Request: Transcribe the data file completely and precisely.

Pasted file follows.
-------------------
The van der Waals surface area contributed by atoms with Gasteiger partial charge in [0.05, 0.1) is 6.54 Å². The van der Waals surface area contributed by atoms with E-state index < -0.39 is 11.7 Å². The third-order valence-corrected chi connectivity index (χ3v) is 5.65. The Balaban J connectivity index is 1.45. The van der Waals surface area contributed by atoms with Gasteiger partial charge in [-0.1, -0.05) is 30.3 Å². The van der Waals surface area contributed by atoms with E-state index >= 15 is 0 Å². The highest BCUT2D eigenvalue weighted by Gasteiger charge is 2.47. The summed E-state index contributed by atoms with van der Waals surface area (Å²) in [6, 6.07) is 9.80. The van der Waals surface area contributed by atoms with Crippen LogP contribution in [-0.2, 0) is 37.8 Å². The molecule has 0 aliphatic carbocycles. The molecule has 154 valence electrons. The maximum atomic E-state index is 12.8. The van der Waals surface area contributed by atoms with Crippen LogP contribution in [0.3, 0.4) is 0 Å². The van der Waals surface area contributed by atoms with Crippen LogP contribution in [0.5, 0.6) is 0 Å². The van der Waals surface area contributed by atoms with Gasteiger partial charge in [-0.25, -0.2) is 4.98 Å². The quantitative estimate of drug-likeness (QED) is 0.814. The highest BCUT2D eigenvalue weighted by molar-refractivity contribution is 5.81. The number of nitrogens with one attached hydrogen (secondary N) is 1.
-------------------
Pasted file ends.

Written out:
The van der Waals surface area contributed by atoms with Gasteiger partial charge in [0.05, 0.1) is 6.54 Å². The van der Waals surface area contributed by atoms with E-state index < -0.39 is 11.7 Å². The third-order valence-corrected chi connectivity index (χ3v) is 5.65. The Balaban J connectivity index is 1.45. The van der Waals surface area contributed by atoms with Gasteiger partial charge in [-0.1, -0.05) is 30.3 Å². The van der Waals surface area contributed by atoms with E-state index >= 15 is 0 Å². The highest BCUT2D eigenvalue weighted by Gasteiger charge is 2.47. The summed E-state index contributed by atoms with van der Waals surface area (Å²) in [6, 6.07) is 9.80. The van der Waals surface area contributed by atoms with Crippen LogP contribution in [-0.2, 0) is 37.8 Å². The molecule has 0 aliphatic carbocycles. The molecule has 154 valence electrons. The maximum atomic E-state index is 12.8. The van der Waals surface area contributed by atoms with Crippen LogP contribution in [0.3, 0.4) is 0 Å². The van der Waals surface area contributed by atoms with Crippen LogP contribution in [0.5, 0.6) is 0 Å². The van der Waals surface area contributed by atoms with Gasteiger partial charge in [-0.25, -0.2) is 4.98 Å². The quantitative estimate of drug-likeness (QED) is 0.814. The highest BCUT2D eigenvalue weighted by molar-refractivity contribution is 5.81. The number of nitrogens with one attached hydrogen (secondary N) is 1.